There is no doubt that Tokyo is ratcheting up its efforts to counter Chinese domination of Asia’s seaways.
On 13 September the Japan Maritime Self Defence Force Oyashio-class diesel electric attack submarine Kuroshio joined the three-ship JMSDF Task Group currently on a two-month regional deployment for exercises in the South China Sea. According to Japanese sources, the evolutions were centred on a hunt for Kuroshio by SH-60K helicopters operating from the deployment flagship, the destroyer (helicopter) Kaga.
The submarine reportedly carried out deceptive and evasive manoeuvres, while the helicopters hunted for it, using their sonars.
Kaga with SH-60K helicopters
The exercise, the first publicised operations to be carried out by a JMSDF submarine to the South China Sea, caught Beijing’s attention, causing a Chinese foreign ministry spokesman to warn the Japanese that they should, “act with caution and don’t do any acts that could damage peace and stability in the region”.
Immediately after the exercise, Kuroshio proceeded to Cam Ranh Bay naval base for a five-day official visit, a move seen by many regional commentators as a high profile demonstration of the solidarity of Tokyo and Hanoi in the face of China’s maritime expansionism.
4,000-tonne, 20-knot Oyashio submarines feature towed array and flank sonars, Type 89 wire-guided torpedoes, and Harpoon anti-shipping cruise missiles, and are widely seen as quiet, and effective, vessels.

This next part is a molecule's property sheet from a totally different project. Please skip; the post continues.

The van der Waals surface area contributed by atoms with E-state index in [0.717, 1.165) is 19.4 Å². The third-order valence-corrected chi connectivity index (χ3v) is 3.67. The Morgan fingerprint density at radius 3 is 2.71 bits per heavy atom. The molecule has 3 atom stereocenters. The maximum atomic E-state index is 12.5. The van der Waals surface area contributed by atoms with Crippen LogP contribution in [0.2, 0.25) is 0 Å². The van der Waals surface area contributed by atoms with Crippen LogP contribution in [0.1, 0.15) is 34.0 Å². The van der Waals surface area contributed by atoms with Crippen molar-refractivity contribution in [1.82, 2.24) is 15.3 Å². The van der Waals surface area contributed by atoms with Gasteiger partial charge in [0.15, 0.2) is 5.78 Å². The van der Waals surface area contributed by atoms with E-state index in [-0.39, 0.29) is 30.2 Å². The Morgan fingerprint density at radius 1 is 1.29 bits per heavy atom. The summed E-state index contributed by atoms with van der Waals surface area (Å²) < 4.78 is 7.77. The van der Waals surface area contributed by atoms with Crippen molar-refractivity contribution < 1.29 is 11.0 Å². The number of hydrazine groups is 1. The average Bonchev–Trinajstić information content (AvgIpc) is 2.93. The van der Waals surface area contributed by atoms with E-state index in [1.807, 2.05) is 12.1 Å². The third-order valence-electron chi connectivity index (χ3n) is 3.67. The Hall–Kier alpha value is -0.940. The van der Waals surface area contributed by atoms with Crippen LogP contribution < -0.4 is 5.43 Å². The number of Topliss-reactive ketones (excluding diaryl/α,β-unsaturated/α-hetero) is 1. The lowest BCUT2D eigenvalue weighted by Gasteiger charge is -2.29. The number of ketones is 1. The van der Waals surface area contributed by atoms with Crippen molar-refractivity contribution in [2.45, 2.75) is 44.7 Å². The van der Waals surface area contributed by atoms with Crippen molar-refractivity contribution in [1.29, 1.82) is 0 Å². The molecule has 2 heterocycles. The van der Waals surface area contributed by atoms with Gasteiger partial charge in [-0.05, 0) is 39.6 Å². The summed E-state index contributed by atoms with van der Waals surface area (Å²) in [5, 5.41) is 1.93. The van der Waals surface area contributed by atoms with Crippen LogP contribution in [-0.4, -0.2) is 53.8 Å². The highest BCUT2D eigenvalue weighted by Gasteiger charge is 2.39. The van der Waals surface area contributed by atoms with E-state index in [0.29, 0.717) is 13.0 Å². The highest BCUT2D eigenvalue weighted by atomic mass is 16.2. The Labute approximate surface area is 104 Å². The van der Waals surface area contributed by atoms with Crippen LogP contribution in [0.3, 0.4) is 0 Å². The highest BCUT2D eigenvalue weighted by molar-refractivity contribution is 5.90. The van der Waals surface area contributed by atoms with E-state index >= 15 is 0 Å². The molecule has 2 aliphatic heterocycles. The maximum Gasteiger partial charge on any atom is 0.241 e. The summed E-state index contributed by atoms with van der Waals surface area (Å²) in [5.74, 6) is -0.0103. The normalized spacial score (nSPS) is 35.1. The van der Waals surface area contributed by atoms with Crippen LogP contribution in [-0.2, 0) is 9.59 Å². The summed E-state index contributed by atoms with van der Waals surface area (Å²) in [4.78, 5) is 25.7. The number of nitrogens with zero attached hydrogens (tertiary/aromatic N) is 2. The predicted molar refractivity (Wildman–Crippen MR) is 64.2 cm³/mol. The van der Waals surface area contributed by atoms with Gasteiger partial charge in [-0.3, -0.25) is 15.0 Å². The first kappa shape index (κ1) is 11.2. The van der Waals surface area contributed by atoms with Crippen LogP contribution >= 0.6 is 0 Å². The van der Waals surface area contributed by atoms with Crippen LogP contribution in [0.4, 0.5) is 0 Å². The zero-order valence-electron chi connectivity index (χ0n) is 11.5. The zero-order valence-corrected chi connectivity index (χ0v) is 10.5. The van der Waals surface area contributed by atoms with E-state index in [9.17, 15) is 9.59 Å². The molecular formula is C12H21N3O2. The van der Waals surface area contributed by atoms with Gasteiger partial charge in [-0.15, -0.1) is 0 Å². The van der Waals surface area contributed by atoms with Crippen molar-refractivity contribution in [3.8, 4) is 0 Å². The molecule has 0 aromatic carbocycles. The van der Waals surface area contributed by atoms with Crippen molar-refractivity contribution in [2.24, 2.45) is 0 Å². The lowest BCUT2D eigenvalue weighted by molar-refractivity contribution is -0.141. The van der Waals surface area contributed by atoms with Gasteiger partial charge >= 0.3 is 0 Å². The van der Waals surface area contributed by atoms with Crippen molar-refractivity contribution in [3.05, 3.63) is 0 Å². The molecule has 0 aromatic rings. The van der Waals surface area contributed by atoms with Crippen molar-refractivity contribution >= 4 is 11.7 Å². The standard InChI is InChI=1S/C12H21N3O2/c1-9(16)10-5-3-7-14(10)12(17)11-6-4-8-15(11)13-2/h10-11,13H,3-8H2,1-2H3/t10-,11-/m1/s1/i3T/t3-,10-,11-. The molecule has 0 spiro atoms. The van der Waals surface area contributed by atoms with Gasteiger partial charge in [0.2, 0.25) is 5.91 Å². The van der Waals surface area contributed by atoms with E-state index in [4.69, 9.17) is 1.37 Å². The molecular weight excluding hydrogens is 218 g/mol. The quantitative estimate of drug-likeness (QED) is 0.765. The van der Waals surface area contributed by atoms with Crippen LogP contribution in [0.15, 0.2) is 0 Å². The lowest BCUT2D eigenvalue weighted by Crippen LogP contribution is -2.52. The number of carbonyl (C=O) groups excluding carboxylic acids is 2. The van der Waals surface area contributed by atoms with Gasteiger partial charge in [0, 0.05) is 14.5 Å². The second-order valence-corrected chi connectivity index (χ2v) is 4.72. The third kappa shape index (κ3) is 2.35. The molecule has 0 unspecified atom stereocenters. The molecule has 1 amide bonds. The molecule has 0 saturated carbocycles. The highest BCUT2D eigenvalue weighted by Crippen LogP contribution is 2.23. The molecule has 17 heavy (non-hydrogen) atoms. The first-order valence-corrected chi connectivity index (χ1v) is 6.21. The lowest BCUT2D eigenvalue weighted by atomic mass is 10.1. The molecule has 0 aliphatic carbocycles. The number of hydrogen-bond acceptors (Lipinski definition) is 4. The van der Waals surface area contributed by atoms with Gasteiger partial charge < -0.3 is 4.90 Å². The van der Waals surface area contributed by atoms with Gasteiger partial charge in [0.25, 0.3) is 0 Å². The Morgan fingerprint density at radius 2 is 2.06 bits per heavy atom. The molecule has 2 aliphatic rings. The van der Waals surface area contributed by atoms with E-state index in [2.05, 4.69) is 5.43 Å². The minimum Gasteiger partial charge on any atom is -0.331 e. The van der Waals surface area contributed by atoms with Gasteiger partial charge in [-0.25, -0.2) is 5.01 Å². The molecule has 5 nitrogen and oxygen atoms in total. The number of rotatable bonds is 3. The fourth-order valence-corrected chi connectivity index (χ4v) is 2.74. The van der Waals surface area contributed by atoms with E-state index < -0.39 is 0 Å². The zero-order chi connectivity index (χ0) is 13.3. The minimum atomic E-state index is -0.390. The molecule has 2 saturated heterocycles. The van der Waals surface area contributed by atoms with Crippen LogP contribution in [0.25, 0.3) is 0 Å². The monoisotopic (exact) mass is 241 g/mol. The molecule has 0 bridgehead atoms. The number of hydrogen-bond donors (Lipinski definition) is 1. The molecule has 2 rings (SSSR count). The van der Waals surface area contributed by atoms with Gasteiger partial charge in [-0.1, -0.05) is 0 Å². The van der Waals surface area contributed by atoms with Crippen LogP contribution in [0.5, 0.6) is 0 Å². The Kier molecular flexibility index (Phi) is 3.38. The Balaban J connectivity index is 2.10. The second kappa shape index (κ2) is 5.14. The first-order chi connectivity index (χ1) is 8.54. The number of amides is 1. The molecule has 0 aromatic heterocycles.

Japan’s large and modern submarine flotilla is very active, and is believed by some analysts to be a major source of valuable intelligence on North Korean maritime, and coastal activity.
Maritime security expert and columnist, Trevor Hollingsbee was a Lieutenant in the Royal Navy, Senior Superintendent with the Hong Kong Marine Police, Assistant Secretary for Security in the British Hong Kong Government Security Branch, and Intelligence Analyst in the UK Ministry of Defence. As an independent defence and security analyst he has had some 1,500 articles on maritime security, and geopolitical topics, published in a range of international journals and newspapers. He is an Associate Fellow of the Nautical Institute, and a past Vice-Chairman of the Institute’s Hong Kong branch.